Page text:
Why the Human Body Needs Cholesterol

Cholesterol gets a bad rap these days. After all, doesn’t it harden up your arteries and cause heart disease?

Actually, there’s a little more to it than that. Cholesterol is necessary for human health. Here’s why.

Cholesterol and the Cell Membrane

The membrane of each cell in the human body is made up of two layers of lipids. One of the most important lipids that make up cell membranes is cholesterol. In some cells, cholesterol may even make up as much as 50% of the membrane!

Why does the cell membrane require so much cholesterol versus any other lipid? Because cholesterol is relatively rigid compared to many lipids. Cholesterol is the perfect ingredient for keeping cell membranes strong and proof against ion infiltration, while still being flexible enough to allow for a full range of body motions.

Because of its role in the cell membrane, cholesterol is an important part of how the body recovers from inflammation. Any time any part of the body is suffering from inflammation, cholesterol is quickly transported to the source of the problem to begin the process of building new healthy cells. (Ironically, it is the much-maligned LDL cholesterol that is sent to the scene to carry out the repairs.)

Cholesterol and Hormone Production

Cholesterol is an important precursor for the manufacture of several key hormones. The list of hormones that require cholesterol for synthesis includes:

  • Progesterone.
  • Estrogen.
  • Testosterone.
  • Cortisol (produced by the adrenal glands; used to regulate blood sugar and ward off infection).
  • Cortisone (produced by the adrenal glands; used to control the body’s fight/flight response).
  • Aldosterone (produced by the adrenal glands; used to regulate blood pressure, maintain proper sodium levels, and conserve water in the body).

Cholesterol and Digestion

Cholesterol is also used by the body to make bile. Bile is produced in the liver and aids in digesting food, particularly large fat globules. Ironically, without cholesterol to produce bile, the body would be unable to process fats, and the fats would accumulate in the bloodstream, block the arteries, and cause heart disease.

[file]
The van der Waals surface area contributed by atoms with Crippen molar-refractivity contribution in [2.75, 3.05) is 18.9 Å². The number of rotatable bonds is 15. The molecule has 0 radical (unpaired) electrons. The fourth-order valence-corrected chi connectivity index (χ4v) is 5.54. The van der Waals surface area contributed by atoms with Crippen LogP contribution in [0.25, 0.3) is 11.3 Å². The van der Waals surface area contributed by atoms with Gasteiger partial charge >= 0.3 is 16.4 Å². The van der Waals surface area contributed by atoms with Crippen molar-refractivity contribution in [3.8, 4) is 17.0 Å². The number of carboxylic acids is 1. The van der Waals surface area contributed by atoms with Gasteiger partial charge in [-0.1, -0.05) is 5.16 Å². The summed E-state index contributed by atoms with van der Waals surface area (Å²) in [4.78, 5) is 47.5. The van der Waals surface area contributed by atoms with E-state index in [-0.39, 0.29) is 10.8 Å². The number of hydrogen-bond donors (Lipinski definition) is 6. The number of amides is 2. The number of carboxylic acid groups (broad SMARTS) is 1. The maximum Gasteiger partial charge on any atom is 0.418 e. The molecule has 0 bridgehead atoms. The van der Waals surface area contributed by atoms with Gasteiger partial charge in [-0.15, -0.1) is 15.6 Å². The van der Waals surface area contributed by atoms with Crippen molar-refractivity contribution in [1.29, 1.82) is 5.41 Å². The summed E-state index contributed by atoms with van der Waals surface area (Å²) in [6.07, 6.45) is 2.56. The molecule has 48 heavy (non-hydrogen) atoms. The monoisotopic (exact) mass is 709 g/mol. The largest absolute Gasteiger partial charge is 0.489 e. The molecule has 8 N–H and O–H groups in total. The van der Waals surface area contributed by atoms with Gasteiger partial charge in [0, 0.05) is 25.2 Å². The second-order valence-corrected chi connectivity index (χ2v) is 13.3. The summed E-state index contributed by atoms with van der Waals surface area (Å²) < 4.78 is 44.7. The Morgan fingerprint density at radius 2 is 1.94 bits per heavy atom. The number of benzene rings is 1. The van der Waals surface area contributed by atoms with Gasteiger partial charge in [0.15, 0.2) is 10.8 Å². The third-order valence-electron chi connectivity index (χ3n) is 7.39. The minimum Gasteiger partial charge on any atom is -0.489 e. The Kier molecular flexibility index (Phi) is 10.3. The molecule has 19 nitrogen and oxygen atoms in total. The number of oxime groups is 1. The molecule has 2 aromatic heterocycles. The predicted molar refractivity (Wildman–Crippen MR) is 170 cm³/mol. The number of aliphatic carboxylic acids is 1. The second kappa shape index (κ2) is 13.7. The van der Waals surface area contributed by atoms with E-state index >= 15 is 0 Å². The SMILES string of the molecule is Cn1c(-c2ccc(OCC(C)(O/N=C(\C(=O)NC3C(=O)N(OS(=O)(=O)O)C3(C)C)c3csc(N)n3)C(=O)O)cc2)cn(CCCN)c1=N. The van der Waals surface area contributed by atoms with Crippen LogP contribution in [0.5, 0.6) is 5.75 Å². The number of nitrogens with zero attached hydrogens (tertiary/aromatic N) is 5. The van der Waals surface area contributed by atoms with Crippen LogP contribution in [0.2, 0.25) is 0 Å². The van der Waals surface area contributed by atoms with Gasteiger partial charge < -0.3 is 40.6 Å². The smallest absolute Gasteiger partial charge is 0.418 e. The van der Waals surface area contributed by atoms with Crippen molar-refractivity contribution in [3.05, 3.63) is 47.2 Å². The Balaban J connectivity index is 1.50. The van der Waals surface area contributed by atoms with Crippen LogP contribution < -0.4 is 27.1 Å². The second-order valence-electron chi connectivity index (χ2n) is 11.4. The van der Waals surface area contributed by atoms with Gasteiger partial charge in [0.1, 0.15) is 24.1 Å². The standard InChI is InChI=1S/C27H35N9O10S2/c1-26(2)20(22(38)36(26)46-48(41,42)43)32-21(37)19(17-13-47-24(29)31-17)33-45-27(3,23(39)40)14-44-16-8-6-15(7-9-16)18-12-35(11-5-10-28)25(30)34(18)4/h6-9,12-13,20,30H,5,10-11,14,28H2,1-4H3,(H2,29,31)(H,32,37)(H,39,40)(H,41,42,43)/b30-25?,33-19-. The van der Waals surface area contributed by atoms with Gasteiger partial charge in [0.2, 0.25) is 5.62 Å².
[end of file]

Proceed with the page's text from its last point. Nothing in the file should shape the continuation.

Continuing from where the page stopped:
Also of importance, bile is needed to help the intestines absorb fat-soluble vitamins from food. The fat-soluble vitamins are vitamins A, D, E, and K.

Cholesterol and Vitamin D Production

You’ve undoubtedly heard that your body can make its own vitamin D provided enough sunlight. Cholesterol is the secret ingredient in this process. When the sun hits your skin, it starts a chemical reaction that involves the conversion of cholesterol to vitamin D. This vitamin D then goes on to play a role in many body processes, ranging from mineral absorption to metabolism to immune response.

Cholesterol and the Immune System

By now, you may have noticed that cholesterol is important to good immune system function through its roles in hormone manufacture and vitamin D production. But there’s more! LDL cholesterol plays an additional role in the body’s defenses by attaching itself to bacterial toxins and neutralizing them.

Cholesterol and Nervous System Function

Did you know that the brain contains about 25% of the cholesterol volume of the entire human body? Cholesterol is key to the formation of brain synapses and neurotransmitters, both required for the proper firing of neurons. Proper neuron function is in turn necessary to the processes of learning and thinking. Low cholesterol has been associated with impaired mood, memory loss, and Alzheimer’s disease.

Cholesterol is also an important part of the myelin sheath that insulates nerve cells.

Can Cholesterol Levels Drop Too Low?

All of this begs the question—is it possible to have cholesterol levels that are too low? While this scenario is not terribly common, it can happen.

First off, it is important to note that the human body typically manufactures most of its cholesterol. The average American male synthesizes about 1,000 mg of cholesterol daily, while he eats only an additional 307 mg daily. Biosynthesis of cholesterol is very important to keeping the body running, as most of the cholesterol found in food is relatively poorly absorbed. The intestines will only allow more dietary cholesterol absorption if the body is not producing enough cholesterol to meet its many requirements.

Therefore, because cholesterol manufactured by the body plays a more important role than cholesterol consumed in the diet, abnormally low cholesterol levels are typically caused by something that impairs the body’s ability to manufacture and use cholesterol, particularly statin use, genetic defects, and endocrine disorders such as hyperthyroidism.

The consequences of excessively low cholesterol are not well understood at present due to a dearth of research, but they may include cancer and cerebral hemorrhage, as well as premature births in pregnant women. In most cases, however, the cause of the low cholesterol levels is probably more dangerous than the low levels themselves.

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